The president of the Transcarpathian Hungarian Cultural Alliance (KMKSZ) told Magyar Hírlap in January that both drafts were aimed at “significantly limiting the language rights of ethnic minorities”. According to the politician, the press has conveyed the outrage, while parliament passes laws which are limiting language rights. He warned that these proposals could cause tension in society. In March 2017, KMKSZ collected 65 000 signatures against the proposals limiting language rights.
As Interfax Ukraine reported in April 2017, the State Secretary of the Ministry of Human Capacities of Hungary, Miklos Soltesz, urged the Ukrainian government not to restrict rights of the Hungarian minority in Ukraine, including the right to dual citizenship.
There is also the question of autonomy. The Hungarian community of Transcarpathia has handed an application to President Poroshenko for the initiation of signing of the agreements on the delimitation of powers according to which the Transcarpathia region should be given autonomy.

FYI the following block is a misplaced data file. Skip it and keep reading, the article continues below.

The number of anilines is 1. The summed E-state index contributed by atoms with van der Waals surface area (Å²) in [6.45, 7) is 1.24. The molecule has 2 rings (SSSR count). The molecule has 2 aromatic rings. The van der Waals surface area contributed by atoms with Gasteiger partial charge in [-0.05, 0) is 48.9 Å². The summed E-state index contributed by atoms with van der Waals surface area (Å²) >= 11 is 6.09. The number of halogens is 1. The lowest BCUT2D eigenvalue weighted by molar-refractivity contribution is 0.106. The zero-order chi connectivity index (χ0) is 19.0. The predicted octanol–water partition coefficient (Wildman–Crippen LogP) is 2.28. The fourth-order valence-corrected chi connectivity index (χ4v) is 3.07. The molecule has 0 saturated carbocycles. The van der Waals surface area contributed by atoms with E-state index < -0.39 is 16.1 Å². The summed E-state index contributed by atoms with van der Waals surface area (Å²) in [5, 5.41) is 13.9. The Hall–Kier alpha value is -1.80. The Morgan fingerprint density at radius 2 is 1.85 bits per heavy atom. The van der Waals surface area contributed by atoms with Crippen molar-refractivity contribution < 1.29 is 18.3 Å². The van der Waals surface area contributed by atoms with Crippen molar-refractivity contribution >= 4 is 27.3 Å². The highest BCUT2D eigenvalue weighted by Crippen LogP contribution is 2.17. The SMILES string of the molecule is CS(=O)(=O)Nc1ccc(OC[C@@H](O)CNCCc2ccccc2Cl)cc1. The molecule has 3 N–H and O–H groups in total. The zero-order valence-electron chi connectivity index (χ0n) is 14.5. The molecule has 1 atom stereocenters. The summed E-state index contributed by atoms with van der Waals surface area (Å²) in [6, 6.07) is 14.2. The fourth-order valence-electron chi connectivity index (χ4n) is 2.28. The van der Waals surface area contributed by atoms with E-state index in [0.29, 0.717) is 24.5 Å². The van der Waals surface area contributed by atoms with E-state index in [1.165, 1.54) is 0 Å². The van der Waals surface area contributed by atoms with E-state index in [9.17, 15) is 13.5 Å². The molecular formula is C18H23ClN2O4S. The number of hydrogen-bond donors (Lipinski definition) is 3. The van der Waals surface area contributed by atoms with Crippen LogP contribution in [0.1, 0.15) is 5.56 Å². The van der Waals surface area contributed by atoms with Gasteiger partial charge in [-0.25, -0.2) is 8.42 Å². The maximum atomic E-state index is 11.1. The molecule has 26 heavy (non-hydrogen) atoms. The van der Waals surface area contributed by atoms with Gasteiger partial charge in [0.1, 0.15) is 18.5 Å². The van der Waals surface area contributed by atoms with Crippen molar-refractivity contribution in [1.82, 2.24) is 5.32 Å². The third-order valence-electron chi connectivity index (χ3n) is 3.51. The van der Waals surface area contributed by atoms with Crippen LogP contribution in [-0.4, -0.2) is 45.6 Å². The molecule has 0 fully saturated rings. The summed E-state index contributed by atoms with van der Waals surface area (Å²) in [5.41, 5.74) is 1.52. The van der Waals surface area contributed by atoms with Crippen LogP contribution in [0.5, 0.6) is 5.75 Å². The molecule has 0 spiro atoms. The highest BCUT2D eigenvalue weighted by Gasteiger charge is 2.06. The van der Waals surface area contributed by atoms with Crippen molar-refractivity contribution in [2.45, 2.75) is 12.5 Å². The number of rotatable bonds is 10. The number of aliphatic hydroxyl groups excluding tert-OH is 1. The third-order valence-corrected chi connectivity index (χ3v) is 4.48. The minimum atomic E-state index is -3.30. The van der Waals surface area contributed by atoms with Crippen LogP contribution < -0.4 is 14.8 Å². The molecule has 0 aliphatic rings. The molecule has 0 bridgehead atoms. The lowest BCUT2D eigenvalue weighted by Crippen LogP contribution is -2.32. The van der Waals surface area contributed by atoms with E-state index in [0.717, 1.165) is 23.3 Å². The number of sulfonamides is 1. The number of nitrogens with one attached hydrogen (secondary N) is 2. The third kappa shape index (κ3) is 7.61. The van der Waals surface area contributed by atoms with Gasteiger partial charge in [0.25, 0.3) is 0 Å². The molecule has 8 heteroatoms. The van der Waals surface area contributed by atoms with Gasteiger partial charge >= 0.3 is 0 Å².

The issue of Hungarian autonomy has been causing tensions in Ukraine for quite a while, among other things by the misquoted, or even falsified statements of Hungarian politicians in the Ukrainian press, angering Ukrainian nationalists. The Ukrainian People’s Front deputy Yuri Bereza says that all aspirations to give more competencies to Transcarpathia is a manifestation of separatism. He said that Kiev should act firmly so that no one would ”stray away”. The People’s Front party received over 22 per cent of the popular vote in the 2014 elections.
Ilya Kiva, adviser to the Minister of internal affairs, said things like aspirations for autonomy and the use of minority language, count as separatism, so they should be stopped.